Kevin Kish: Sure. I should say that in California the law is pretty far reaching and it’s pretty clear. The second you start offering your property as part of the economy, then the fair housing laws are going to apply to you. The exception is if you’re just renting to a single person in the home where you live, then do what you want, but anything beyond that, the laws apply. I think a lot of people don’t understand that.
In this case, the idea of the Asian-American studies course and the volunteer work came from our legal team trying to address what I think underlies a lot of these bias situations, which is really a lack of understanding, a lack of knowledge about the experience and histories of other groups of people. I have to say that this host came into the negotiation, came into a mediation really prepared to confront her own lack of knowledge and bias. As a result, we were able to reach this very creative agreement.
Papantonio: Obviously you closed down this property rights argument, this personal choice argument, this argument that gee whiz, this is how I see the world and I should be able to see the world as I choose. I suppose your argument is a very logical argument, and that is if everybody did that, it would interfere with commerce all over the United States and to some degree I guess the commerce clause comes into this. You say, no it’s not always personal choice. We are a society. We all work together. We live together. It’s important that we all cooperate together in order for commerce to work. I know I’ve heard that well argued. I’m sure your department’s done the same thing.
I’d like to branch out and discuss more broadly a report that your department and AirBnB agreed earlier this year to conduct fair housing tests. Is there a general reason for that? What do these tests look like? What’s your take on this?
Kevin Kish: Sure. This was a pretty unique agreement. It’s the first of its kind that I’m aware of. It’s really showing that there is discrimination on the AirBnB platform, and I don’t think anybody disputes that, including AirBnB. What it means is it’s, it’s not everybody. It’s not most people, but a minority of hosts have been shown to be discriminating against people on the basis of race on this site. Just as in a traditional housing market, that’s of interest to us as a state, because as you just said, if these opportunities are closed off to people because of their race or their religion or their gender or what have you, then we actually create a situation of potential civil unrest. People cannot access services that they’re entitled to. We reached this agreement where we’re going to be conducting fair housing testing in exactly the same way that states have traditionally regulated the housing market by sending testers out to see if someone offering an apartment building is willing to rent to people regardless of their race. That will be done in this case online with profiles.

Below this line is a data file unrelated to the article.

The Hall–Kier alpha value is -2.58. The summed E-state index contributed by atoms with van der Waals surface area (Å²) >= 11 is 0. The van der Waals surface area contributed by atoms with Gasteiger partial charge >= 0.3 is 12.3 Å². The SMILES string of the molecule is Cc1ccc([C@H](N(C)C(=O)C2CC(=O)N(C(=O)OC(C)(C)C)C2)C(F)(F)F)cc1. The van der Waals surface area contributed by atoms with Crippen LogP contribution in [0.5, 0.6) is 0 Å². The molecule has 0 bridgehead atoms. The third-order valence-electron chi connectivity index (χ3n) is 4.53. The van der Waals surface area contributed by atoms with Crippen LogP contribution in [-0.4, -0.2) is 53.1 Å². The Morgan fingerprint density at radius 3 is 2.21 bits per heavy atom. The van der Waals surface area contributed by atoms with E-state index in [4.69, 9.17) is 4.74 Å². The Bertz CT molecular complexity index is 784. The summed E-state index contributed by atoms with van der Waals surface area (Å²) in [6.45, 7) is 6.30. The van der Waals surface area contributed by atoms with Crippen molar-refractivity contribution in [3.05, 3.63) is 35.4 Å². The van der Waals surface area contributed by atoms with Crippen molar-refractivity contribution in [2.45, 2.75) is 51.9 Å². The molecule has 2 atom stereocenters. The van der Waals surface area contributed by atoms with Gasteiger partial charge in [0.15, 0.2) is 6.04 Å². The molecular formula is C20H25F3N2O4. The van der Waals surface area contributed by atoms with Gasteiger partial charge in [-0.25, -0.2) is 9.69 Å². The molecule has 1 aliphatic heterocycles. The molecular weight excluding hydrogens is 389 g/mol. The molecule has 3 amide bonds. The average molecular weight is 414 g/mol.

Papantonio: I’ve got about 30 seconds. I’m always interested in this question. Do you see this as a problem that is increasing or has this always, are we at a level of these type of events staying about the same? Have you seen an increase in this type of thing, say since the beginning of this Trump administration?
Kevin Kish: Sure. There’s no question that the incidence of housing discrimination is far, far lower today than it was in the 1960s when the fair housing laws were passed. With that said, I do think that bias ebbs and flows in us as individuals and in us as a society. Without question, we’ve seen the lid come off a little bit in terms of what people are willing to say and the reasons they’re willing to give for denying people services.